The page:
John-HannahJohn Hannah, Research Professor of Theological Studies and Distinguished Professor of Historical Theology at Dallas Theological Seminary, has now written the first institutional history of Dallas Theological Seminary: An Uncommon Union: Dallas Theological Seminary and American Evangelicalism (Zondervan, 2009). He was kind enough to offer these candid answers to my questions.

What are the advantages and disadvantages of an “insider” writing an institutional history?

The difficulty faced in writing contemporary history is that prejudice cannot be filtered by the process of time. Therefore, there is a lack of perspective. Also, people are living so that some things that should and ought to be said cannot. Further, people seek to persuade you from their perspectives. These factors, and others, dull the objectivity of the task.

Uncommon-UnionThe advantage, of course, is that the availability of eyewitnesses with insightfulness that is often lost with the passage of time.

Why is the relationship between DTS and American evangelicalism an “uncommon union”?

What is “uncommon” about the union of DTS and Evangelicalism is that the seminary does not fit in any of the standard definitions. It is a school that carved out its own tradition by eclecticism.

We are fundamentalistic without embracing some tenants of Fundamentalism, such as secondary separationism; we are evangelical, but not mainstream in some ways. We, at least historically, are Augustinian in soteriology, Plymouth Brethren in eschatology and millennial perspective, and we are mildly Keswick in sanctification theory. Warfield called Chafer confused and I think that has some merit. The seminary is “confused” theologically if combining things not traditionally combined is the meaning of confusion. The seminary reflects its Bible Conference roots in the nineteenth and early twentieth centuries of transdenominationalism and eclecticism.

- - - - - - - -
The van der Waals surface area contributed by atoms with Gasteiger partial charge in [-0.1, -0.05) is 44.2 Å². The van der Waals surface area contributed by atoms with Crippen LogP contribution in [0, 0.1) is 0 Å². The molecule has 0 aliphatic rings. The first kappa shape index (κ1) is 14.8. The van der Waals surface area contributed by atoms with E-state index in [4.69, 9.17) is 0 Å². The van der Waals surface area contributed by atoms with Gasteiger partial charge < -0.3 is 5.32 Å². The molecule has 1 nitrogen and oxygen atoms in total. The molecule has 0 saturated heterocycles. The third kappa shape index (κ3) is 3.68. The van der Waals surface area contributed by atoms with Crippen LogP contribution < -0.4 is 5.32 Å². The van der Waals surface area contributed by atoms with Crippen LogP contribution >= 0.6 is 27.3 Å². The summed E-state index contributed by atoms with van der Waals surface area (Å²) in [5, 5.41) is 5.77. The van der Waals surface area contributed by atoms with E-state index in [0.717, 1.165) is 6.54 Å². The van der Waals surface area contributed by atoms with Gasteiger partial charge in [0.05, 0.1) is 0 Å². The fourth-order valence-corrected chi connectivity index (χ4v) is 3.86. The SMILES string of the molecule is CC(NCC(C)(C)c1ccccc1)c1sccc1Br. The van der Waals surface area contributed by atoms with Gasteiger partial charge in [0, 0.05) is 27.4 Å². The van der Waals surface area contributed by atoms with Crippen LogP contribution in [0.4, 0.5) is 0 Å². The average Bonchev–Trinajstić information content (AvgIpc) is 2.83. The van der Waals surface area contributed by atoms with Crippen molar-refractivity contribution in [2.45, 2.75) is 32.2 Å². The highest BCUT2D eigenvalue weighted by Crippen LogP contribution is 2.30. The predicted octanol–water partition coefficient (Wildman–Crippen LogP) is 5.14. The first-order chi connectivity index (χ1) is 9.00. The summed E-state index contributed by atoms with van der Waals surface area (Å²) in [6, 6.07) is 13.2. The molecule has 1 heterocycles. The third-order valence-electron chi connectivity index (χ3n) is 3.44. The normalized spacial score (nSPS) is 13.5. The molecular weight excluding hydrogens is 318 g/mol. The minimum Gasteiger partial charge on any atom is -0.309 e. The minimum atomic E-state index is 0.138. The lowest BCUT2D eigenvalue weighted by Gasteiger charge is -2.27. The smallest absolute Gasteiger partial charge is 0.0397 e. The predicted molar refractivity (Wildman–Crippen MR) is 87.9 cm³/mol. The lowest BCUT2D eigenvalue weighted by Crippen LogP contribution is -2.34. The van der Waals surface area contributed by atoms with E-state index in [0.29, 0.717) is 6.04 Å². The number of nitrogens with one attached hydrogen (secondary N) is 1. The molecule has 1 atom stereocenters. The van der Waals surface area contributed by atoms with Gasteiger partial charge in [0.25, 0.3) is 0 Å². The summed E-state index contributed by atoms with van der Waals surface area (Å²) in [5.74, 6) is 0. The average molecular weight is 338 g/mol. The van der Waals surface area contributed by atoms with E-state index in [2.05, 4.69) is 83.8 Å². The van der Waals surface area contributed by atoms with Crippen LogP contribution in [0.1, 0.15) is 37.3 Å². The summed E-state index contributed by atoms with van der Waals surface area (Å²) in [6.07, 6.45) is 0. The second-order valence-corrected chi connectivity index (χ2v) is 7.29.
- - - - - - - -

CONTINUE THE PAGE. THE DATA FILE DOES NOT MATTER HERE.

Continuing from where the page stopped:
Your book is organized around the five presidents of DTS. In what ways did each of them leave their mark on DTS as an institution?

I organized the book around the five presidents because of their unique contributions in the direction of the school.

Lewis S. Chafer (1924-1952) established the vision of the school around a passion for Bible teaching and evangelism. Theology served those ends.

John F. Walvoord (1952-1986) allowed the school to adopt the color of his emphases and specialty. That is, under Walvoord the school experienced a shift of emphasis to encompass eschatology. Under Walvoord, the school emerged as a significant institution but became known for its eschatology, for good or for ill.

Donald K. Campbell (1986-1994) had the difficult task of guiding a seminary after the tenure of a dominant administrator in the midst economic crisis, turmoil in the faculty, and a declining student body. His unique contribution was that he tried to bring the school into the mainstream of Evangelism, eschewing the appearance of rigidity, without changing the school’s original theological commitments for the faculty, though he did broaden theological tolerance in the student body.

Charles R. Swindoll (1994-2001) delivered the school from an economic downturn and greatly increased the student body. He reversed the numbers from the Campbell era. He was not successful in making the seminary more narrowly focused and less diversified.

Mark L. Bailey (2001-present) is the most astute administrator/ leader of the school since Walvoord. It is too early to know whether he is leading the school or maintaining it. He faces a world that is postmodern; the other presidents did not have some of his challenges.